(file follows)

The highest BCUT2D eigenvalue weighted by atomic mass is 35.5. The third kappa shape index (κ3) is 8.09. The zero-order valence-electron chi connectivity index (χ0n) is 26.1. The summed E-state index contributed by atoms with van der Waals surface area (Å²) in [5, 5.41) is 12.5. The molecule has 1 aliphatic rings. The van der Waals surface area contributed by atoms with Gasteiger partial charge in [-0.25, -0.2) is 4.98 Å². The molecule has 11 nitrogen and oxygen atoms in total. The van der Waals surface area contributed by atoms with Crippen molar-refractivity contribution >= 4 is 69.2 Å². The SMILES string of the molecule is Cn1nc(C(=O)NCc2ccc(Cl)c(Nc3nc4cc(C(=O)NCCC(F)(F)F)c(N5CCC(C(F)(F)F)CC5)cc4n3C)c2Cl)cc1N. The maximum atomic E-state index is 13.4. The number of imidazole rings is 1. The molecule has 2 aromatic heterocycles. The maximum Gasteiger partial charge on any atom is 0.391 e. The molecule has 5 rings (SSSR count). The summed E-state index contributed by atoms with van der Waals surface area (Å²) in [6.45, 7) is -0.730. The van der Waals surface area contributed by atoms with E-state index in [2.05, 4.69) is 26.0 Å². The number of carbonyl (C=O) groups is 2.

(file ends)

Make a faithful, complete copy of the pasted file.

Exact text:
The highest BCUT2D eigenvalue weighted by atomic mass is 35.5. The third kappa shape index (κ3) is 8.09. The zero-order valence-electron chi connectivity index (χ0n) is 26.1. The summed E-state index contributed by atoms with van der Waals surface area (Å²) in [5, 5.41) is 12.5. The molecule has 1 aliphatic rings. The van der Waals surface area contributed by atoms with Gasteiger partial charge in [-0.25, -0.2) is 4.98 Å². The molecule has 11 nitrogen and oxygen atoms in total. The van der Waals surface area contributed by atoms with Crippen molar-refractivity contribution >= 4 is 69.2 Å². The SMILES string of the molecule is Cn1nc(C(=O)NCc2ccc(Cl)c(Nc3nc4cc(C(=O)NCCC(F)(F)F)c(N5CCC(C(F)(F)F)CC5)cc4n3C)c2Cl)cc1N. The maximum atomic E-state index is 13.4. The number of imidazole rings is 1. The molecule has 2 aromatic heterocycles. The maximum Gasteiger partial charge on any atom is 0.391 e. The molecule has 5 rings (SSSR count). The summed E-state index contributed by atoms with van der Waals surface area (Å²) in [6.45, 7) is -0.730. The van der Waals surface area contributed by atoms with E-state index in [2.05, 4.69) is 26.0 Å². The number of carbonyl (C=O) groups is 2.